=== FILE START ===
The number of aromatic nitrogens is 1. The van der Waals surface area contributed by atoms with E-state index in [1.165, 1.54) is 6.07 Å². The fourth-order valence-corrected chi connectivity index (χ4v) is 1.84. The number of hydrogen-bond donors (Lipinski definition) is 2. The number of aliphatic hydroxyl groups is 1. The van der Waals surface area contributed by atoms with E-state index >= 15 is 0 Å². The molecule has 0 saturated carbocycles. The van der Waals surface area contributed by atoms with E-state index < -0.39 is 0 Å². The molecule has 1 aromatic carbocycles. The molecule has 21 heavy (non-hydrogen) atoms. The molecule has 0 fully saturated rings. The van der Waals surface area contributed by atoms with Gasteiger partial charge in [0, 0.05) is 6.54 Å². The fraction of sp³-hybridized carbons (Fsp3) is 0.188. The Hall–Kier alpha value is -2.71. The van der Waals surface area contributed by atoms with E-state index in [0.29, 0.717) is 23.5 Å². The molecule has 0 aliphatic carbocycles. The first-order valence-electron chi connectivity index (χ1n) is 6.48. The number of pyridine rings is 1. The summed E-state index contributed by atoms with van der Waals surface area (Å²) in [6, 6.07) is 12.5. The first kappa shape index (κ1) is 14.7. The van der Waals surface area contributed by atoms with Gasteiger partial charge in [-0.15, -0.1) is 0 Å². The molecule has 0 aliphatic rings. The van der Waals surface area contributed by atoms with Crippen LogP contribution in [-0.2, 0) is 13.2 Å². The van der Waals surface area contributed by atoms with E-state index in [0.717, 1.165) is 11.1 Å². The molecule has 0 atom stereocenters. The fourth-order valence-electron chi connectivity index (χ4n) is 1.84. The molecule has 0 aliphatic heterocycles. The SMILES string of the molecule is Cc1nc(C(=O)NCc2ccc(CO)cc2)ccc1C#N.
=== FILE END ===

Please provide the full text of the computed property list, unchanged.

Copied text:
The number of aromatic nitrogens is 1. The van der Waals surface area contributed by atoms with E-state index in [1.165, 1.54) is 6.07 Å². The fourth-order valence-corrected chi connectivity index (χ4v) is 1.84. The number of hydrogen-bond donors (Lipinski definition) is 2. The number of aliphatic hydroxyl groups is 1. The van der Waals surface area contributed by atoms with E-state index >= 15 is 0 Å². The molecule has 0 saturated carbocycles. The van der Waals surface area contributed by atoms with E-state index < -0.39 is 0 Å². The molecule has 1 aromatic carbocycles. The molecule has 21 heavy (non-hydrogen) atoms. The molecule has 0 fully saturated rings. The van der Waals surface area contributed by atoms with Gasteiger partial charge in [0, 0.05) is 6.54 Å². The fraction of sp³-hybridized carbons (Fsp3) is 0.188. The Hall–Kier alpha value is -2.71. The van der Waals surface area contributed by atoms with E-state index in [0.29, 0.717) is 23.5 Å². The molecule has 0 aliphatic carbocycles. The first-order valence-electron chi connectivity index (χ1n) is 6.48. The number of pyridine rings is 1. The summed E-state index contributed by atoms with van der Waals surface area (Å²) in [6, 6.07) is 12.5. The first kappa shape index (κ1) is 14.7. The van der Waals surface area contributed by atoms with Gasteiger partial charge in [-0.15, -0.1) is 0 Å². The molecule has 0 aliphatic rings. The van der Waals surface area contributed by atoms with Crippen LogP contribution in [-0.2, 0) is 13.2 Å². The van der Waals surface area contributed by atoms with E-state index in [0.717, 1.165) is 11.1 Å². The molecule has 0 atom stereocenters. The fourth-order valence-electron chi connectivity index (χ4n) is 1.84. The molecule has 0 aliphatic heterocycles. The SMILES string of the molecule is Cc1nc(C(=O)NCc2ccc(CO)cc2)ccc1C#N.